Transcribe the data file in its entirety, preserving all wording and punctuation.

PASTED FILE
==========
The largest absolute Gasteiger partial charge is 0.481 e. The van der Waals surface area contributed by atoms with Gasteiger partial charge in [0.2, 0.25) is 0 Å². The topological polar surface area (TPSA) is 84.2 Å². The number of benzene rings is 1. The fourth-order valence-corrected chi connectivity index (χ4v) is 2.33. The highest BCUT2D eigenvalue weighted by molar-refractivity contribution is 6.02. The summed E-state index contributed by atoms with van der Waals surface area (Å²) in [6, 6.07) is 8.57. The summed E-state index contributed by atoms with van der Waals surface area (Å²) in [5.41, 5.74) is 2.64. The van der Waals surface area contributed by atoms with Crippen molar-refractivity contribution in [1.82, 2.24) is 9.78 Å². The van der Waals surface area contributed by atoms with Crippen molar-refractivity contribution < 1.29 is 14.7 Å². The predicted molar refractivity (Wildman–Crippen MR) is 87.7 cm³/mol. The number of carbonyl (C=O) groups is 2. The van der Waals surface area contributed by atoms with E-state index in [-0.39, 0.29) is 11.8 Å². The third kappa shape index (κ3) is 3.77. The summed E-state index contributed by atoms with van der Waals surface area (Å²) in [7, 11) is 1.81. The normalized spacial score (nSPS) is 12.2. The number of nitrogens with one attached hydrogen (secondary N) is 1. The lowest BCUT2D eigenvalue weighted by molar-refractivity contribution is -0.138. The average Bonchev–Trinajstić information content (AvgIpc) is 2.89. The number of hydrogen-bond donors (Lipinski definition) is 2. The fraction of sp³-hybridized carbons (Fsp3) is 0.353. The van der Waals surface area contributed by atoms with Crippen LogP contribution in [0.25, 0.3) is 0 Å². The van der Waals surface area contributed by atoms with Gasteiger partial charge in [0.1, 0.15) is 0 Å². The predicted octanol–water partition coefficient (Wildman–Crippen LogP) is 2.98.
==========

The largest absolute Gasteiger partial charge is 0.481 e. The van der Waals surface area contributed by atoms with Gasteiger partial charge in [0.2, 0.25) is 0 Å². The topological polar surface area (TPSA) is 84.2 Å². The number of benzene rings is 1. The fourth-order valence-corrected chi connectivity index (χ4v) is 2.33. The highest BCUT2D eigenvalue weighted by molar-refractivity contribution is 6.02. The summed E-state index contributed by atoms with van der Waals surface area (Å²) in [6, 6.07) is 8.57. The summed E-state index contributed by atoms with van der Waals surface area (Å²) in [5.41, 5.74) is 2.64. The van der Waals surface area contributed by atoms with Crippen molar-refractivity contribution in [1.82, 2.24) is 9.78 Å². The van der Waals surface area contributed by atoms with Crippen molar-refractivity contribution < 1.29 is 14.7 Å². The predicted molar refractivity (Wildman–Crippen MR) is 87.7 cm³/mol. The number of carbonyl (C=O) groups is 2. The van der Waals surface area contributed by atoms with E-state index in [-0.39, 0.29) is 11.8 Å². The third kappa shape index (κ3) is 3.77. The summed E-state index contributed by atoms with van der Waals surface area (Å²) in [7, 11) is 1.81. The normalized spacial score (nSPS) is 12.2. The number of nitrogens with one attached hydrogen (secondary N) is 1. The lowest BCUT2D eigenvalue weighted by molar-refractivity contribution is -0.138. The average Bonchev–Trinajstić information content (AvgIpc) is 2.89. The number of hydrogen-bond donors (Lipinski definition) is 2. The fraction of sp³-hybridized carbons (Fsp3) is 0.353. The van der Waals surface area contributed by atoms with Crippen LogP contribution in [0.25, 0.3) is 0 Å². The van der Waals surface area contributed by atoms with Gasteiger partial charge in [0.1, 0.15) is 0 Å². The predicted octanol–water partition coefficient (Wildman–Crippen LogP) is 2.98.